Providers urged to review potentially eligible claims and consider participation in the expanded SCF process.

The Office of Medicare Hearings and Appeals (OMHA) publicly implemented the long-awaited expansion to its Settlement Conference Facilitation (SCF) process on June 15. SCF is an alternative dispute resolution process that provides appellants and the Centers for Medicare & Medicaid Services (CMS) an opportunity to discuss a mutually agreeable resolution for claims appealed to the administrative law judge (ALJ) or Medicare Appeals Council (Council) levels of appeal.

SCF is a one-day mediation in which an OMHA senior attorney or program analyst trained in mediation techniques acts as a neutral facilitator between the appellant and CMS to negotiate a lump-sum settlement on eligible appeals. If a settlement is reached, a settlement agreement is signed the day of the facilitation, and the settled claims are dismissed from the Medicare appeals process.

SCF was initially introduced in June 2014 and made available to Medicare Part B providers and suppliers. For a Part B claim to be eligible under the initial SCF, an ALJ hearing request had to have been filed in 2013, and the appeal could not already be assigned to an ALJ for a hearing.

OMHA then expanded SCF in its “Phase II” program in the fall of 2015. Phase II expanded claim eligibility criteria to ALJ hearing requests filed on or before Sept. 30, 2015, and those not yet scheduled for an ALJ hearing. Under Phase II, at least 20 claims had to be at issue, or at least $10,000 in controversy if fewer than 20 claims were involved.

In February 2016, OMHA expanded SCF to all Medicare Part A providers in its “Phase III” program. For a Part A claim to be eligible at this point, the ALJ hearing request must have been filed on or before Dec. 31, 2015 and the case not yet scheduled for an ALJ hearing. Additionally, each individual claim had to have a value of $100,000 or less, and there had to be at least 50 claims and $20,000 collectively in controversy.

As of Dec. 31, 2017, OMHA resolved 70,785 appeals through the various phases of the SCF program. Notably, this is the equivalent of almost an entire year’s disposition capacity for all of OMHA. That frees up considerable resources for OMHA to adjudicate claims that are not eligible for SCF or participate in other resolution processes, or address claims that appellants preferred to try at hearing.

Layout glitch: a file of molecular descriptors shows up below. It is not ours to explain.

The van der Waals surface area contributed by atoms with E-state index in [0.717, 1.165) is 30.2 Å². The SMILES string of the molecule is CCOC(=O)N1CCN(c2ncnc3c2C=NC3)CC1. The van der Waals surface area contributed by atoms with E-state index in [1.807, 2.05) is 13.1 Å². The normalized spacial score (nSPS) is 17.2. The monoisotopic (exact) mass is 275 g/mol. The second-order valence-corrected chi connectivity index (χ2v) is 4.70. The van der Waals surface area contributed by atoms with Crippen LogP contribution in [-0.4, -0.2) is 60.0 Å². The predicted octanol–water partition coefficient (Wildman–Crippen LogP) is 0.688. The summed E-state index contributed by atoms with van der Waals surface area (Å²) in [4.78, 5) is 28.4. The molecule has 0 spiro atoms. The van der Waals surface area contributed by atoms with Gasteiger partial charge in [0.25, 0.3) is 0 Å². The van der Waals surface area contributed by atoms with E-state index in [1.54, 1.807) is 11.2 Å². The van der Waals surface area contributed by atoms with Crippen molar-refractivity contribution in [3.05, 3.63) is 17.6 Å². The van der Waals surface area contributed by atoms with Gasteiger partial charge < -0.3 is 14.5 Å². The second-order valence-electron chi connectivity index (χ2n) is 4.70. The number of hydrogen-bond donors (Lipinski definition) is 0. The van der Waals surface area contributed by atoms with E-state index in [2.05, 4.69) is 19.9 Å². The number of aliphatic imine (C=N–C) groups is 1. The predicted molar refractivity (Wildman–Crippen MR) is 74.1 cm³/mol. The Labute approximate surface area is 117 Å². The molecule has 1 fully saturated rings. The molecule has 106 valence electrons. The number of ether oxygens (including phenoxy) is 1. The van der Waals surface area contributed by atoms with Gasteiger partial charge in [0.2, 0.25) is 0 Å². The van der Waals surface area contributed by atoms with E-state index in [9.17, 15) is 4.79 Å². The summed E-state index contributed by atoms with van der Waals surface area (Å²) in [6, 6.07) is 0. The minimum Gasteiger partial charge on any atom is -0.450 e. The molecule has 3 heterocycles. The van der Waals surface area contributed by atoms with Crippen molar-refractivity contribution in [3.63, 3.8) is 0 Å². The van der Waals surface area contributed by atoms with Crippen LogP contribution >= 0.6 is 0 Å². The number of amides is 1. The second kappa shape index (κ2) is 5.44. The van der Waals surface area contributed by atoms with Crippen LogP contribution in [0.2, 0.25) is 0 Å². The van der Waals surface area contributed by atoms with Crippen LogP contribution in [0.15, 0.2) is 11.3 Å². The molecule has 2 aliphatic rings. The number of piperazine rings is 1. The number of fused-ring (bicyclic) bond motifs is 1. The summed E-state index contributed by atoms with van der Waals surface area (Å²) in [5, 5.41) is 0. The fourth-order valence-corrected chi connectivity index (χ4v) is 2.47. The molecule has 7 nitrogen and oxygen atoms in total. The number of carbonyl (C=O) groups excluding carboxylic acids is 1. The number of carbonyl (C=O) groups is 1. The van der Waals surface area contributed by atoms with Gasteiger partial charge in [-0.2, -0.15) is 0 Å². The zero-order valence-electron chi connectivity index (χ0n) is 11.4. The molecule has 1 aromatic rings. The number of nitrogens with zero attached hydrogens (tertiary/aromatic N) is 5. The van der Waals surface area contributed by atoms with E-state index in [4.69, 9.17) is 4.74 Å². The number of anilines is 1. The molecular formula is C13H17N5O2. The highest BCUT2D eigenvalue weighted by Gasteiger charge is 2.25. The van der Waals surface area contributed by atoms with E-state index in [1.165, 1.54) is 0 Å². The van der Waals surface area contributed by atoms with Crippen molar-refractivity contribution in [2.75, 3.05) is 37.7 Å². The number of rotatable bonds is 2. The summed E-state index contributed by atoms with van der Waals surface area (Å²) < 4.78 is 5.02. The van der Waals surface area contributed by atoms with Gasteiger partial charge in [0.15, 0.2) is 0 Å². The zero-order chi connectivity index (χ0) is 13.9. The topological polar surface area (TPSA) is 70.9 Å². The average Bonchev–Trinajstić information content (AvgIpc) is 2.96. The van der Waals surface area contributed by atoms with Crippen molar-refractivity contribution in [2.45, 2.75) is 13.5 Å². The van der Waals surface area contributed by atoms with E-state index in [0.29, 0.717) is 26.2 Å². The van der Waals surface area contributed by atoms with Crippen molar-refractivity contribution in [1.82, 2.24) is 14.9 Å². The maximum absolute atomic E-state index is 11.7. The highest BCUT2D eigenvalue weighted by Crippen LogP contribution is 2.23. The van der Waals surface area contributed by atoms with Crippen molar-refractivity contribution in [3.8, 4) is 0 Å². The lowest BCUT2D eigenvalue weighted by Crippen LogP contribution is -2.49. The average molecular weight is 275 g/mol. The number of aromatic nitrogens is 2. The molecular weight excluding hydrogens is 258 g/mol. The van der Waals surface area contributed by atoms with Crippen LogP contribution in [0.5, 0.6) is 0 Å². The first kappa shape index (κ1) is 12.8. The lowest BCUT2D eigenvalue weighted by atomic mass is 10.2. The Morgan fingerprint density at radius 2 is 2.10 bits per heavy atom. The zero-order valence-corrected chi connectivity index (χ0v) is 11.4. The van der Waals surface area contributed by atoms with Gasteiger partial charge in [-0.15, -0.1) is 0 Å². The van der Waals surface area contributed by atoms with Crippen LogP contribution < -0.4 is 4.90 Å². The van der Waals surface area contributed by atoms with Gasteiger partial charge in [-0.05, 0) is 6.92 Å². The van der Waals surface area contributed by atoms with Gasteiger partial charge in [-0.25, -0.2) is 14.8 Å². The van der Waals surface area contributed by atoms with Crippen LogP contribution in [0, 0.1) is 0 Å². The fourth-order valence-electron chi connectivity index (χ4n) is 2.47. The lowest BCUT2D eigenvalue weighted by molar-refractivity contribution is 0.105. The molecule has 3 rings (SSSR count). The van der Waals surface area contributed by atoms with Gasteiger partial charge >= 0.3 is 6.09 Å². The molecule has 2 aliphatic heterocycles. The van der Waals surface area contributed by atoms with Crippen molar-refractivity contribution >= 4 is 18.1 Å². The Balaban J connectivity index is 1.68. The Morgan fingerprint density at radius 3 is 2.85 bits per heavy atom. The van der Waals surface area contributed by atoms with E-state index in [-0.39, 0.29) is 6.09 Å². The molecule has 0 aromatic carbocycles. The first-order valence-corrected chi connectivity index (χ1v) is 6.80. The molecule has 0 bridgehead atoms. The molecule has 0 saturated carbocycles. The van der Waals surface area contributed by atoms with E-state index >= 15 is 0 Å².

In the most recent SCF expansion, OMHA significantly expanded the program’s eligibility criteria for appellants and appeals. For appellants, any Medicare Part A or Part B provider or supplier (with an assigned National Provider Identifier, or NPI, number) is eligible for participation, as long as that provider or supplier has not filed for bankruptcy or expects to file for bankruptcy in the future; does not have past or current False Claims Act litigation or investigations against them or other program integrity concerns such as civil, criminal, or administrative investigations; and has either: 25 or more eligible appeals pending at OMHA and the Council combined, or less than 25 eligible appeals pending at OMHA or the Council, with at least one appeal having more than $9,000 in billed charges.

Appeal eligibility criteria are as follows:

  • Appeals must involve requests for an ALJ hearing or Council review filed on or before Nov. 3, 2017;
  • The request(s) for an ALJ hearing or Council review must arise from a Medicare Part A or Part B Qualified Independent Contractor (QIC) reconsideration decision;
  • All jurisdictional requirements for OMHA or Council review must be met for the eligible appeals;
  • All pending OMHA and Council appeals associated with a single NPI and corresponding Provider Transaction Access Number (PTAN) must be included in SCF;